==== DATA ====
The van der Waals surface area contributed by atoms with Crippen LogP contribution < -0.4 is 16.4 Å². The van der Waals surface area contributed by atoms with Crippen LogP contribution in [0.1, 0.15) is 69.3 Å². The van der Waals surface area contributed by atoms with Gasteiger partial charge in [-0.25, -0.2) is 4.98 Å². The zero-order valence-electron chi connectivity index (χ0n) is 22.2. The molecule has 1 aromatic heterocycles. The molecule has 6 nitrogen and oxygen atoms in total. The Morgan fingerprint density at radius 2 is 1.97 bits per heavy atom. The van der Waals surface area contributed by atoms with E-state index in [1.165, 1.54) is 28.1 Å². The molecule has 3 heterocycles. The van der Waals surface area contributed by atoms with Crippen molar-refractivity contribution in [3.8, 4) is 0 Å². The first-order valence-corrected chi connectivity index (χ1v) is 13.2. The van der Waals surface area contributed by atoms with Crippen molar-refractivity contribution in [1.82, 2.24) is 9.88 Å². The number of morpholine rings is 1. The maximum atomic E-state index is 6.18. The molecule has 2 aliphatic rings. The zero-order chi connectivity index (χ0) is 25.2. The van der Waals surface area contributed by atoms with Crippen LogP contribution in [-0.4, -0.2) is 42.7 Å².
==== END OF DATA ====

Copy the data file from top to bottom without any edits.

The van der Waals surface area contributed by atoms with Crippen LogP contribution < -0.4 is 16.4 Å². The van der Waals surface area contributed by atoms with Crippen LogP contribution in [0.1, 0.15) is 69.3 Å². The van der Waals surface area contributed by atoms with Gasteiger partial charge in [-0.25, -0.2) is 4.98 Å². The zero-order valence-electron chi connectivity index (χ0n) is 22.2. The molecule has 1 aromatic heterocycles. The molecule has 6 nitrogen and oxygen atoms in total. The Morgan fingerprint density at radius 2 is 1.97 bits per heavy atom. The van der Waals surface area contributed by atoms with E-state index in [1.165, 1.54) is 28.1 Å². The molecule has 3 heterocycles. The van der Waals surface area contributed by atoms with Crippen molar-refractivity contribution in [3.8, 4) is 0 Å². The first-order valence-corrected chi connectivity index (χ1v) is 13.2. The van der Waals surface area contributed by atoms with Crippen molar-refractivity contribution in [1.82, 2.24) is 9.88 Å². The number of morpholine rings is 1. The maximum atomic E-state index is 6.18. The molecule has 2 aliphatic rings. The zero-order chi connectivity index (χ0) is 25.2. The van der Waals surface area contributed by atoms with Crippen LogP contribution in [-0.4, -0.2) is 42.7 Å².